Alchemist is a man after my own heart. Coming from the grittiest, grimiest edge of hip-hop, he has championed a spot as one of the most sought after producers in the industry. And he’s done it the hard way. Instead of conforming to what radio seasonally standardizes as the formula for a “hit,” Alchemist focused on constructing the best beats possible. Instead of bantering to artists he didn’t respect, Alchemist paved his way producing for rap’s most sordid assortment of scoundrels, such as Mobb Deep and D-Block.
That is why Alchemist has earned his pseudonym; as someone who can transmute bland, base metals into gold. A man who can gild dusty, overlooked vinyls into gold records. A producer who can make even the scraggiest rapper sound majestic in a confines of his own soundboards. That’s the Alchemist, rap’s blacksmith. Fortunately, his diligence paid off with the unforeseen popularity of street anthems like Jadakiss’s “We Gonna Make It” and Prodigy’s “Keep It Thoro.” Now Alchemist is one of rap’s elite, constructing gangster-theme beats for everyone from Nas to Snoop Dogg to Ludacris.
He doesn’t waste any time turning up the heat either. “Dead Bodies” features The Aftermath’s new protÃ©gÃ©, Game, ping-ponging back and forth with Prodigy from Mobb Deep to see who can get iller over Al’s pounding piano.
Game: “We ridin to sugar hill bangin ‘Shook Ones’
On the Westside Highway hand on the steel
If I like your chain, then blood spill
Cause I didn’t get a million dollars when I signed my deal”
Prodigy: “Nigga I tie your wife to a chair and blow that bitch up
You better fire-proof your crib cuz I’ll blow that shit up
I’m about crime for real, this rap shit is luck”
Next, The LOX triple-teams “The Essence”; but sadly, these three just seem to do better on their own. Graciously, Prodigy returns on the soulful “Hold You Down” to chime out a hit. He’s teamed with Illa Ghee this time, and their scrofulous vocals contrast beautifully against the buttery chorus by Nina Sky. “Stop The Show” joins Stat Quo with the ever-impressive M.O.P. (Who I have personally anointed as the best cameo, guest rappers EVER. They just make every song they get on go fucking crazy.) You can skip right over “D Block to QB.” It’s a slumber party of all his closest collaborators like Havoc, Big Noyd, Styles P and J-Hood (who showed up late and uninvited), but the collaboration feels too forced and soon smothers itself out. The next track, “Bangers,” adds Lloyd Banks to the list of Infamous affiliates. The beat is a pinch more playful than the Scarface-sonics so far, but remains inherently creepy as ever.
Then, just when you thought it was all sanguine, thug bravado and guns, Devin the Dude shows up on “Where Can We Go” to lay his patented, smooth falsetto flow. It is a steady, soulful rendition, full of jazzy horns and sexual innuendoes, that is just shy of Too $hort to being the new pimp anthem. Eventually all of Alchemist’s old friends pop up. Dilated Peoples strum along the viral piano and rattlesnake tambourines of “For The Record.” His old, Soul Assassin brethren B-Real manages to make an appearance on “Bang Out.” It’s an interesting track that combines a tweaked, gospel backdrop with a marching band’s snare drum rhythm, all vaulted into fast-forward, which gives B-Real’s surreal voice a nice vibrancy.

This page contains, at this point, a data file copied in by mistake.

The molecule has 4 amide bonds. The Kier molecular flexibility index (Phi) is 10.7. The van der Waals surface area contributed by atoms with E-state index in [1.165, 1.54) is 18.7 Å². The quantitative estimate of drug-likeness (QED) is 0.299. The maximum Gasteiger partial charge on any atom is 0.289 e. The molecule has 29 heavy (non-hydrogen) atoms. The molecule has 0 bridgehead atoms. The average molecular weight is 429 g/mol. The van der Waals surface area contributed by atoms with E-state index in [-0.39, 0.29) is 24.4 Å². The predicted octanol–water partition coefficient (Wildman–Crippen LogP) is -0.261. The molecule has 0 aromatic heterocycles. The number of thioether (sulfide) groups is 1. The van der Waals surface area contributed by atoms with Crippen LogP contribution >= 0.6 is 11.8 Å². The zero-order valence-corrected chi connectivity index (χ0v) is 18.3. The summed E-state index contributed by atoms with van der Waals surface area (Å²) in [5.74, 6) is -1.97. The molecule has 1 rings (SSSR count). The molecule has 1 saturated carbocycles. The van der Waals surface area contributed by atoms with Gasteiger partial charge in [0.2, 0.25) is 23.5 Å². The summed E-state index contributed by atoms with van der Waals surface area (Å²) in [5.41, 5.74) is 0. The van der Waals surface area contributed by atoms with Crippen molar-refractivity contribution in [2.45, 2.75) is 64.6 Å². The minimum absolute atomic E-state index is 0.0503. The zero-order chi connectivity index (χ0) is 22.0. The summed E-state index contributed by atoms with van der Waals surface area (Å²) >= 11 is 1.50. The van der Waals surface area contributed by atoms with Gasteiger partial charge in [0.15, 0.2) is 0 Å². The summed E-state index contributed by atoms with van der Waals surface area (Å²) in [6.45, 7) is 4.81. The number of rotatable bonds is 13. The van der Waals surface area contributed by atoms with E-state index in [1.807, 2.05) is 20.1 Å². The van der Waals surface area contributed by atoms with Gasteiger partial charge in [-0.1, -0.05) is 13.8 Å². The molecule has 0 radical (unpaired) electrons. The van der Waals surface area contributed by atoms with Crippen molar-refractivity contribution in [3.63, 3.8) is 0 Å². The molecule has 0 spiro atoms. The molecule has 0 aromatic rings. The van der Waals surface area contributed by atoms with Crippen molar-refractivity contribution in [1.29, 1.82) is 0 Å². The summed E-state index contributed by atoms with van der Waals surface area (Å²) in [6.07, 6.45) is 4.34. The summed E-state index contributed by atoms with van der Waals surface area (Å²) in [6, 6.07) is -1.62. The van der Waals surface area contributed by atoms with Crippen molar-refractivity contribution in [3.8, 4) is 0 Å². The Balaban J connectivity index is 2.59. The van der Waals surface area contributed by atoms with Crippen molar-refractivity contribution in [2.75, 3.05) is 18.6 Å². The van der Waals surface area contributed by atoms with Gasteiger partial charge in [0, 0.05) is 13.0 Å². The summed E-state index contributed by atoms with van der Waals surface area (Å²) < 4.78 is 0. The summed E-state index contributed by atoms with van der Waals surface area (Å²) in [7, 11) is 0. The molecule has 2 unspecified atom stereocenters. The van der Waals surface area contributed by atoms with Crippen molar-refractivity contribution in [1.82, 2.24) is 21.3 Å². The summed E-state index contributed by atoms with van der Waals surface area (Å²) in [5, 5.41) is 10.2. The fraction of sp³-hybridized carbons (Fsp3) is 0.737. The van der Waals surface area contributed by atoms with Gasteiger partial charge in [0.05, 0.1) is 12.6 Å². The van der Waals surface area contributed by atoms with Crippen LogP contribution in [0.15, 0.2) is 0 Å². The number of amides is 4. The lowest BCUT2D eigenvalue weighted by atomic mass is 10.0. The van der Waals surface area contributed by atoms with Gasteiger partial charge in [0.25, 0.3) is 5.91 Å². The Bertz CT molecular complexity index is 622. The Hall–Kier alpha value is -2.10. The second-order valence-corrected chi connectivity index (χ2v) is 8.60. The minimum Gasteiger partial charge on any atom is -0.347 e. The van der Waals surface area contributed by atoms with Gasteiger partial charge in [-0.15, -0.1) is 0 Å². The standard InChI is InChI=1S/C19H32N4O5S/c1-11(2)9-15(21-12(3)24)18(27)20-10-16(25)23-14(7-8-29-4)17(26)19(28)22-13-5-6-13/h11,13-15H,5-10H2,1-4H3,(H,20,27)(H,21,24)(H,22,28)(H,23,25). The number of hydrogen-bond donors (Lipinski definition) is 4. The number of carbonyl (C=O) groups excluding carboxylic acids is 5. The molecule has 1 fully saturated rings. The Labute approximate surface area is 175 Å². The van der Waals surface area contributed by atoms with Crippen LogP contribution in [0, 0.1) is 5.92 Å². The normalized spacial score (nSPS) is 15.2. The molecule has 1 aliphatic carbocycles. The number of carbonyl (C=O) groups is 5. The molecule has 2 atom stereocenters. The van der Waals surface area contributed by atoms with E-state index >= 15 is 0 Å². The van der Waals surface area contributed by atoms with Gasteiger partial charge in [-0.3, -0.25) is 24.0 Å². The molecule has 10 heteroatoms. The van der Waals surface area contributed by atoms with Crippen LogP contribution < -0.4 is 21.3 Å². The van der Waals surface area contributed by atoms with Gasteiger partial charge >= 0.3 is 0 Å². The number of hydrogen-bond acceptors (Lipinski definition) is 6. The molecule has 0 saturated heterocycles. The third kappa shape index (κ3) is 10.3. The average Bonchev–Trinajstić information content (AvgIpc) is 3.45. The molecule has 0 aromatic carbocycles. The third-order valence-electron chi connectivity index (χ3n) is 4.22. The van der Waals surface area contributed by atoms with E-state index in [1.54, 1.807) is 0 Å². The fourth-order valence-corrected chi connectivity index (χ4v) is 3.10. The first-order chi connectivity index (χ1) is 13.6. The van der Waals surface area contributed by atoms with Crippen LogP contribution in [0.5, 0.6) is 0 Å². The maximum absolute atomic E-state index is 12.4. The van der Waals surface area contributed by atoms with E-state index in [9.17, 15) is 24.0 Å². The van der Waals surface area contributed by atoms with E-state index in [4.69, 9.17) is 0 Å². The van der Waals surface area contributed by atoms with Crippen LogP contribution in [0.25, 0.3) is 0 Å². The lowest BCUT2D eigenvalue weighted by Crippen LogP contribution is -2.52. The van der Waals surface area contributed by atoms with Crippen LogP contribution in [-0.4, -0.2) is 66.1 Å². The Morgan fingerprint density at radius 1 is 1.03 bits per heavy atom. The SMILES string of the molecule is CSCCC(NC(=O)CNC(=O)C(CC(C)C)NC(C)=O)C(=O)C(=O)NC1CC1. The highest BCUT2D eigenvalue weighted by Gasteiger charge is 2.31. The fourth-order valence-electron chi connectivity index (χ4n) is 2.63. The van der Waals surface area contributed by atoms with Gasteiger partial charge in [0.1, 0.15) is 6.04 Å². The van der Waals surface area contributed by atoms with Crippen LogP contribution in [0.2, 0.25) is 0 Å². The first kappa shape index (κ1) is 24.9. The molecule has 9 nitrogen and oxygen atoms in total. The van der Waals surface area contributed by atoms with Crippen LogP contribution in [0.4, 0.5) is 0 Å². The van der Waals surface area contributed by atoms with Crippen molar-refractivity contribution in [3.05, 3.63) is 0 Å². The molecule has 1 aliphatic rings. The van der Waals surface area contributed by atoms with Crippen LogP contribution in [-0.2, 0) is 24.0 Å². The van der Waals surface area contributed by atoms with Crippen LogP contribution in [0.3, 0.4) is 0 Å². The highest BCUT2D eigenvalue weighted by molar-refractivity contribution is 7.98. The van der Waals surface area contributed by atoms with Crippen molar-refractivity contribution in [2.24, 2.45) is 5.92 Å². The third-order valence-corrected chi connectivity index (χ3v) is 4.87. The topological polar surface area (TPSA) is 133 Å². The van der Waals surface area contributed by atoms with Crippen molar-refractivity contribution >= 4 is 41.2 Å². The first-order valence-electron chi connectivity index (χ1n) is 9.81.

“We bump for the love and live by the gun
If we die don’t cry it’s just a party for one
Set me off like a warrior
remember my clashes
No casket, you can spread out my ashes
Back where I came from, once the shots rang out
Pop off at the hang out where the villains all bang out”
Old friends, recent rivals, Nas and Prodigy get together on “Tick Tock” for a laid-back gangster lullaby. T.I. and P$C banter over broads in the trumpet thumping “Pimp Squad.” And last but not least, Twin and Alchemist close with a nostalgic, flashback track called “Different Worlds.”
Finally, after forging numerous mixtapes such as “Insomnia” and “The Cutting Room Floor” over the past year, Alchemist has managed to assemble all of his atrocious associates from LA to NYC into one album. (Only Ghostface was missing, assumedly due to Theodore engagements.) His beats remain consistent: a sultry combination of iridescent sampling and stomping bass lines that exude a gangster swagger and scurvy attitude. I can’t say it’s encompasses Alchemist’s best work though. At times the theme of old-timey gangsterism seemed to overrun Alchemist musical sensibility, such as “The Essence” and “Boast The Crime Rate.” The album works best when Alchemist explores his soulful, creative side on cuts like “Hold You Down” and “Where Do We Go Now.” These extensions redeem his reputation and stand out like blue flame in the midst of a coal fire. Overall, Alchemist keeps it â€˜thoro’ enough to come out a winner on “1st Infantry.”